In one of the hottest months on record, pharmaceutical companies, Capital One, and even Google were feeling the reputational heat for drug prices, data breaches, and labor practices. The US Women’s National Team, on the other hand, blazed a new trail by winning an unprecedented fourth Women's World Cup trophy, and made major headway in their fight for equal pay. As a nation, the United States remembered the glory of the moon landing, which occurred 50 years ago this month.
Victory in the World Cup gives USWNT not only glory, but leverage
Early in the month, the U.S. Women’s National Team secured their fourth Women's World Cup title (the most of any nation) and also a serious boost in their fight for equal pay from their national federation, U.S. Soccer. Following their triumph over the Netherlands in Lyon on July 7th, the crowd at Parc Olympique Lyonnais started chanting “Equal pay! Equal pay!”
After all, it’s hard for the federation to claim the women’s team brings in less revenue when their home jerseys have now sold more than any other in U.S. soccer history, the women's final drew more viewers than the men's final the year before, and they’re greeted everywhere by large crowds of adoring fans. Public pressure has come to the point where their male counterparts, who had long been silent on the issue, have now come out in support of the ladies and their fight. We even saw major corporations like Procter and Gamble standing behind the team with full support and a major donation.
Coach Jill Ellis, who has led this US team to two straight World Cup titles, decided it was time to hang up her boots in the wake of this unprecedented success. Who could blame her? It’s unlikely her place in the history of U.S. soccer will be threatened any time soon.
Google tops the list as most reputable employer; loses ground on trust and transparency
The Reputation Institute released its 2019 Global Workplace Study, and Google held onto its spot as the most reputable employer worldwide, edging out Microsoft and The LEGO Group, who were the only other two companies that earned strong global ratings.
However, it’s been a tough year for Google, and while they are still held in high esteem, that esteem is not quite as high as it was a few years ago. Issues around the treatment of contract workers, the handling of sexual assault claims, and its collaboration with the U.S. Military on drones has damaged its reputation among global employees.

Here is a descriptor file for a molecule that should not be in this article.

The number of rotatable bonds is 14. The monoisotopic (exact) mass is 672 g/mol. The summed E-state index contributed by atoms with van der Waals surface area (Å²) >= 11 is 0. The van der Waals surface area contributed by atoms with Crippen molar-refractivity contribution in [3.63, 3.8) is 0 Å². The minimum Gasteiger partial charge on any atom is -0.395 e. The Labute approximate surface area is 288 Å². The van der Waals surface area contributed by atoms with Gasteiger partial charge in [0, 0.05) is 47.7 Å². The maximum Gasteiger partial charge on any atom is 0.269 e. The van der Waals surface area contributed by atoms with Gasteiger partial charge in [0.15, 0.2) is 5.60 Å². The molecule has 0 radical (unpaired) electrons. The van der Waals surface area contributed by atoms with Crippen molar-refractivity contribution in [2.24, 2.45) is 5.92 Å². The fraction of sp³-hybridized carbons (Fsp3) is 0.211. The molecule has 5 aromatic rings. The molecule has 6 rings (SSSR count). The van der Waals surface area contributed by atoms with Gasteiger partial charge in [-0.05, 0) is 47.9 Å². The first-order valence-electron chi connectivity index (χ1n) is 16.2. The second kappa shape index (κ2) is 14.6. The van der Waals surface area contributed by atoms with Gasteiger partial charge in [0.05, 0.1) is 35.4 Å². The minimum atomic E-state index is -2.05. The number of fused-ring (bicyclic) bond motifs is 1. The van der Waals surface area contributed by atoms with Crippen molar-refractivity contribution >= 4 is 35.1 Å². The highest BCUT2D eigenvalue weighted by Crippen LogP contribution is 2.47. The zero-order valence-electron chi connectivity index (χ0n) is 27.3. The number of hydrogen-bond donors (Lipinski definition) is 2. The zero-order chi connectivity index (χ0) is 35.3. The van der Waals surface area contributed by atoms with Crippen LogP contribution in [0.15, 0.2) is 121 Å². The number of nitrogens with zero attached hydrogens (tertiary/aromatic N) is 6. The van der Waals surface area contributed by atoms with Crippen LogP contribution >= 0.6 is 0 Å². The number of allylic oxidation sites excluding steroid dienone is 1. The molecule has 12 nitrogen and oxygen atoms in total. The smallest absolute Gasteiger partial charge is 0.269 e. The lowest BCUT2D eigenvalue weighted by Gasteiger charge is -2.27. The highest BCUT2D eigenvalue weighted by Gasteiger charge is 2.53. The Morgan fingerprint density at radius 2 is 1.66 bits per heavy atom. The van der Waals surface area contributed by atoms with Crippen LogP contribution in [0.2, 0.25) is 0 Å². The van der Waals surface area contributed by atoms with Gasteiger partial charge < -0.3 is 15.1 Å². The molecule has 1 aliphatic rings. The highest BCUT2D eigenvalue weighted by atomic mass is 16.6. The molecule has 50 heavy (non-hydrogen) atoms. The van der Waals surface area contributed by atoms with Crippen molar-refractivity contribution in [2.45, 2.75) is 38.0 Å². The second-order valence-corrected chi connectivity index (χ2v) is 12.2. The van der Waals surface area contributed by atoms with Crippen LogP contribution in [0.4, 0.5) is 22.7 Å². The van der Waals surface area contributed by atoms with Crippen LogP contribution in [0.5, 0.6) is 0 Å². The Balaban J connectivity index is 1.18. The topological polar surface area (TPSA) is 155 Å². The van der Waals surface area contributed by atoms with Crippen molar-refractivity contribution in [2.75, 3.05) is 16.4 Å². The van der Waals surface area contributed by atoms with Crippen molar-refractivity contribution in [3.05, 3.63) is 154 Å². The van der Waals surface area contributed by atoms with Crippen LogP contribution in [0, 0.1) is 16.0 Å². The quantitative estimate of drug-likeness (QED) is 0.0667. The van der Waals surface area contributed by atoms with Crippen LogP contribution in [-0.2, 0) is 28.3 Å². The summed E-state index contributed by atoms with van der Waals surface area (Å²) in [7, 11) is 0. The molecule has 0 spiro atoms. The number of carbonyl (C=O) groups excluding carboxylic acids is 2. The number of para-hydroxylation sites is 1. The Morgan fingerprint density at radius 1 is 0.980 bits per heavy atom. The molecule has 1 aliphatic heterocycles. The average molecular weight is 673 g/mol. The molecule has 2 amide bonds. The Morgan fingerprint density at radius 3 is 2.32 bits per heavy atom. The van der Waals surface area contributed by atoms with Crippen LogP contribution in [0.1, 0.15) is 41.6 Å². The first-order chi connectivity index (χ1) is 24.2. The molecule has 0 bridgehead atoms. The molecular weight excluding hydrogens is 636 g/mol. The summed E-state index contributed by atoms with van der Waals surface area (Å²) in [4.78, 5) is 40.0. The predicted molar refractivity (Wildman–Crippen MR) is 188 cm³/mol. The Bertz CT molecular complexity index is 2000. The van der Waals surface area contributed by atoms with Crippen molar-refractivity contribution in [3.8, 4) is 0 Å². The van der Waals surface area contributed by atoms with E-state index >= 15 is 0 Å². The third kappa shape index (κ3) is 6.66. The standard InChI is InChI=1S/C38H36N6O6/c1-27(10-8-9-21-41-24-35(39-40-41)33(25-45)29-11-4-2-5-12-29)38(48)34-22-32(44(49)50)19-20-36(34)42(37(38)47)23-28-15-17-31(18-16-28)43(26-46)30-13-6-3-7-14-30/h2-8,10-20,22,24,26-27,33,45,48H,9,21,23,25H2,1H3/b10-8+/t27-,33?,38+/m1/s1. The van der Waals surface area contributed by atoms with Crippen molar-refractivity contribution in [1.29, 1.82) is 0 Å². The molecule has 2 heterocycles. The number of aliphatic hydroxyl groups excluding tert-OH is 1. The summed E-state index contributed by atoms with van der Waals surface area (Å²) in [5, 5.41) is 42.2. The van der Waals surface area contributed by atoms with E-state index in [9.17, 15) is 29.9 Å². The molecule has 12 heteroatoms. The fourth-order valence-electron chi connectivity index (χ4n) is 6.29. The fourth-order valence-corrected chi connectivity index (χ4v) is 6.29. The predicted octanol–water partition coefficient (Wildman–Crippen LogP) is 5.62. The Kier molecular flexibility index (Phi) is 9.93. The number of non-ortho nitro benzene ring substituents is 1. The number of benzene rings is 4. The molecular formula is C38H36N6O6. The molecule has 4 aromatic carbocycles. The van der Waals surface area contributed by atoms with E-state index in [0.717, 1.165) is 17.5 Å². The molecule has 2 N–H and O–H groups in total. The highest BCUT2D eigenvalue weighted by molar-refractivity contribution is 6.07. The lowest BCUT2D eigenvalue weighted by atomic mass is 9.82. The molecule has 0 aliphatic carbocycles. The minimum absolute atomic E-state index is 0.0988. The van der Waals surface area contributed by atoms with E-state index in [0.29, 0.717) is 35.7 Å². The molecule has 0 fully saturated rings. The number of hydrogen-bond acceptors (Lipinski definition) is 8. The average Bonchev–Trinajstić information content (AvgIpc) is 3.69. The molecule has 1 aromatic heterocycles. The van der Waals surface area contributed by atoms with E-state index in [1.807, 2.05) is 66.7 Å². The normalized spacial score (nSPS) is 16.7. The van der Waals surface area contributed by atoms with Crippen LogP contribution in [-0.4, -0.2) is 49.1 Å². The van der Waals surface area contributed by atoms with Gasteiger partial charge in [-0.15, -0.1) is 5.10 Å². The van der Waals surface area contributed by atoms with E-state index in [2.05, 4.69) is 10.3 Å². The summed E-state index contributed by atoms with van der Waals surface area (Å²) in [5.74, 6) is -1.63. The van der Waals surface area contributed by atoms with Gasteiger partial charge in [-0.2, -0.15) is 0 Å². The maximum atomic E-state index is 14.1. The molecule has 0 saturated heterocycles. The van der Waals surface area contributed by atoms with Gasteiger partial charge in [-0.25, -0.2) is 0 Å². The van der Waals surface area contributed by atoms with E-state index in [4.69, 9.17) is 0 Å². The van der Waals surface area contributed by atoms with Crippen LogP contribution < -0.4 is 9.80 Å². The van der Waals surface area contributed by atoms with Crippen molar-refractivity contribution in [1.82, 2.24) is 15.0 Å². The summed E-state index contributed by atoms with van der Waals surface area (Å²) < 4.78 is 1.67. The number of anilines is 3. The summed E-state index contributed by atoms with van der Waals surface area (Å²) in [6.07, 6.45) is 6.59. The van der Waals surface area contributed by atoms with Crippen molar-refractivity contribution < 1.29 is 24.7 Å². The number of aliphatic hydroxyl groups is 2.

“Demonstrating concern for the health and well-being of employees is where many companies fall behind. Loss of employee trust is the result of broken promises whereas great companies understand that fairness and transparency are key to success,” according to our CEO, Kylie Wright-Ford.
Pharmaceuticals feel the heat from the opioid crisis and rising drug costs
Every age needs a corporate villain, and pharmaceutical companies have now taken on the banner that tobacco companies ignominiously held for so long. The opioid crisis has cost thousands of lives, many in some of the poorest and most desperate areas of the U.S. Elsewhere, people struggle to afford the medicines they need to stay alive. Taken together, it makes the industry look craven and greedy, and far more concerned with profits than people. In this year’s U.S. Pharma RepTrak study, only two pharmaceutical companies, Bayer AG and Roche, managed to receive strong ratings.
The rest of the trailing pack were either average or weak.
Fifty years since man walked the moon, its legacy remains strong
It’s now been half a century since U.S. astronauts did what was once thought impossible: taking a stroll on the surface of the moon. That mission changed our understanding of what was possible, as well as our understanding of the cosmos and how it came to be.
There are plans to return to the moon in 2024, though a lot of work needs to be done for that to happen. (It's estimated the original Apollo mission required the contributions of 400,000 people.) Regardless, the moon landing remains a testament to what humans can do when they aim high and work together. Even now, pie-in-the-sky ideas are known as “moon shots.”
Capital One is just the latest in an increasingly long series of data breaches
It’s the same old story, but just a little different: A financial services company (a bank, a credit card company, etc) announces a major breach happened in the not-so-distant past, and exposed the personal information of thousands of customers.
This time, it’s credit card giant Capital One, who announced this month that a hacker—thought to be a lone rogue engineer named Paige A. Thompson, who then went and bragged about her exploits on social media—had accessed the Social Security numbers and linked bank accounts of roughly 220,000 U.S. and Canadian members. The hack happened in late March.
News of this latest hack coincides with the swarming of the Equifax website for $125 vouchers for victims of a previous major data breach—so many applied for the money that they, in fact, will not receive. Instead, for their troubles, most of these affected customers will get only a few dollars.
In our 2019 Reputation Macro-Trends report for executives, we included data and security breaches as a top concern among Chief Communications and Marketing Officers. These data breaches affect not only the customers’ whose data is made public and put at risk, but also the companies that experience the data breach in terms of "customer loyalty, security, reputation, and cost.”
Review our RepTrak Reports to learn more about the data and insights we deliver to our global partners facing many of daily challenges.
Senior Director of Global Marketing